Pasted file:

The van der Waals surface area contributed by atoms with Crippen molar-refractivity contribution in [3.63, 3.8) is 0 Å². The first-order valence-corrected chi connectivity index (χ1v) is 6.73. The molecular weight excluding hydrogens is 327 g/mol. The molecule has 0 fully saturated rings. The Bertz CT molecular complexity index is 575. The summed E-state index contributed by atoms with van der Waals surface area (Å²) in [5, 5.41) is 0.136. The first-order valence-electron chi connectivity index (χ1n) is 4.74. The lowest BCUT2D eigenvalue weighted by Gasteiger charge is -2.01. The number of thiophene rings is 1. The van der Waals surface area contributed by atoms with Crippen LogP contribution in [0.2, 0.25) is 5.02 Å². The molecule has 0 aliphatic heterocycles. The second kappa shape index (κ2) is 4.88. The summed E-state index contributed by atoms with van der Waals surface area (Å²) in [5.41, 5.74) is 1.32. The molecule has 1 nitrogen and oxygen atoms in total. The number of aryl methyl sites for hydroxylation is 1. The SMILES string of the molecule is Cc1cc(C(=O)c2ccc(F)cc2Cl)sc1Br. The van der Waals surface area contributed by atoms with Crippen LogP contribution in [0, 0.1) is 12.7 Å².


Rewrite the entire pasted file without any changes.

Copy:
The van der Waals surface area contributed by atoms with Crippen molar-refractivity contribution in [3.63, 3.8) is 0 Å². The first-order valence-corrected chi connectivity index (χ1v) is 6.73. The molecular weight excluding hydrogens is 327 g/mol. The molecule has 0 fully saturated rings. The Bertz CT molecular complexity index is 575. The summed E-state index contributed by atoms with van der Waals surface area (Å²) in [5, 5.41) is 0.136. The first-order valence-electron chi connectivity index (χ1n) is 4.74. The lowest BCUT2D eigenvalue weighted by Gasteiger charge is -2.01. The number of thiophene rings is 1. The van der Waals surface area contributed by atoms with Crippen LogP contribution in [0.2, 0.25) is 5.02 Å². The molecule has 0 aliphatic heterocycles. The second kappa shape index (κ2) is 4.88. The summed E-state index contributed by atoms with van der Waals surface area (Å²) in [5.41, 5.74) is 1.32. The molecule has 1 nitrogen and oxygen atoms in total. The number of aryl methyl sites for hydroxylation is 1. The SMILES string of the molecule is Cc1cc(C(=O)c2ccc(F)cc2Cl)sc1Br. The van der Waals surface area contributed by atoms with Crippen LogP contribution in [0, 0.1) is 12.7 Å².